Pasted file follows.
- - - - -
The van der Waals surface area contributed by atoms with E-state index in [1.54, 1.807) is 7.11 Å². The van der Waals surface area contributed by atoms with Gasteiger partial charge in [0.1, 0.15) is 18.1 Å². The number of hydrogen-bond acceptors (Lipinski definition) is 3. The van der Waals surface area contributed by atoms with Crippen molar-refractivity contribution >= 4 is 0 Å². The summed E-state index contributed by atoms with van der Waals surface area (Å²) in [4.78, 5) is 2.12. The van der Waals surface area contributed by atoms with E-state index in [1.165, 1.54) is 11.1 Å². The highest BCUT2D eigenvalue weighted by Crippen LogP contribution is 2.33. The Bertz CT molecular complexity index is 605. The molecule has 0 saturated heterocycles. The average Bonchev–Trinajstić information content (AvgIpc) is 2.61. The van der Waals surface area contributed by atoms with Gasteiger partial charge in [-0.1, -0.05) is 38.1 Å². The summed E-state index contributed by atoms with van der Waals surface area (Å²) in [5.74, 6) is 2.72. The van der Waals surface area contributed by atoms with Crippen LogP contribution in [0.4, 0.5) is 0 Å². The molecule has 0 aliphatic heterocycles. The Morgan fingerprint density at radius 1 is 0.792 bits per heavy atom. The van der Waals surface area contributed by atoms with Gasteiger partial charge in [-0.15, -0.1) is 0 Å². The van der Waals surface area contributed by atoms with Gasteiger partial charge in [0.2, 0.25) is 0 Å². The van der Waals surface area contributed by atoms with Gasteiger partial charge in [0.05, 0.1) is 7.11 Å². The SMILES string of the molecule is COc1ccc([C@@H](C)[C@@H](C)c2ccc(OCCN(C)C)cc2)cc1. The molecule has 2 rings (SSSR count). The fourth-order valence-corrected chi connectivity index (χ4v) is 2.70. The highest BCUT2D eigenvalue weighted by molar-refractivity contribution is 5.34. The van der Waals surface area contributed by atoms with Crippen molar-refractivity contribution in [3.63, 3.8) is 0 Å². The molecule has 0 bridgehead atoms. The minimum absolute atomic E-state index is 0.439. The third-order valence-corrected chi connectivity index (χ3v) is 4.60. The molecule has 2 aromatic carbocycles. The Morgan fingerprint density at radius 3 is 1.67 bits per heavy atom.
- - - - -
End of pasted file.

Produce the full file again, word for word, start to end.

The van der Waals surface area contributed by atoms with E-state index in [1.54, 1.807) is 7.11 Å². The van der Waals surface area contributed by atoms with Gasteiger partial charge in [0.1, 0.15) is 18.1 Å². The number of hydrogen-bond acceptors (Lipinski definition) is 3. The van der Waals surface area contributed by atoms with Crippen molar-refractivity contribution >= 4 is 0 Å². The summed E-state index contributed by atoms with van der Waals surface area (Å²) in [4.78, 5) is 2.12. The van der Waals surface area contributed by atoms with E-state index in [1.165, 1.54) is 11.1 Å². The highest BCUT2D eigenvalue weighted by Crippen LogP contribution is 2.33. The Bertz CT molecular complexity index is 605. The molecule has 0 saturated heterocycles. The average Bonchev–Trinajstić information content (AvgIpc) is 2.61. The van der Waals surface area contributed by atoms with Gasteiger partial charge in [-0.1, -0.05) is 38.1 Å². The summed E-state index contributed by atoms with van der Waals surface area (Å²) in [5.74, 6) is 2.72. The van der Waals surface area contributed by atoms with Crippen LogP contribution in [0.4, 0.5) is 0 Å². The molecule has 0 aliphatic heterocycles. The Morgan fingerprint density at radius 1 is 0.792 bits per heavy atom. The van der Waals surface area contributed by atoms with Gasteiger partial charge in [-0.15, -0.1) is 0 Å². The van der Waals surface area contributed by atoms with Gasteiger partial charge in [0.2, 0.25) is 0 Å². The van der Waals surface area contributed by atoms with Gasteiger partial charge in [0.05, 0.1) is 7.11 Å². The SMILES string of the molecule is COc1ccc([C@@H](C)[C@@H](C)c2ccc(OCCN(C)C)cc2)cc1. The molecule has 2 rings (SSSR count). The fourth-order valence-corrected chi connectivity index (χ4v) is 2.70. The highest BCUT2D eigenvalue weighted by molar-refractivity contribution is 5.34. The van der Waals surface area contributed by atoms with Crippen molar-refractivity contribution in [3.63, 3.8) is 0 Å². The molecule has 0 bridgehead atoms. The minimum absolute atomic E-state index is 0.439. The third-order valence-corrected chi connectivity index (χ3v) is 4.60. The molecule has 2 aromatic carbocycles. The Morgan fingerprint density at radius 3 is 1.67 bits per heavy atom.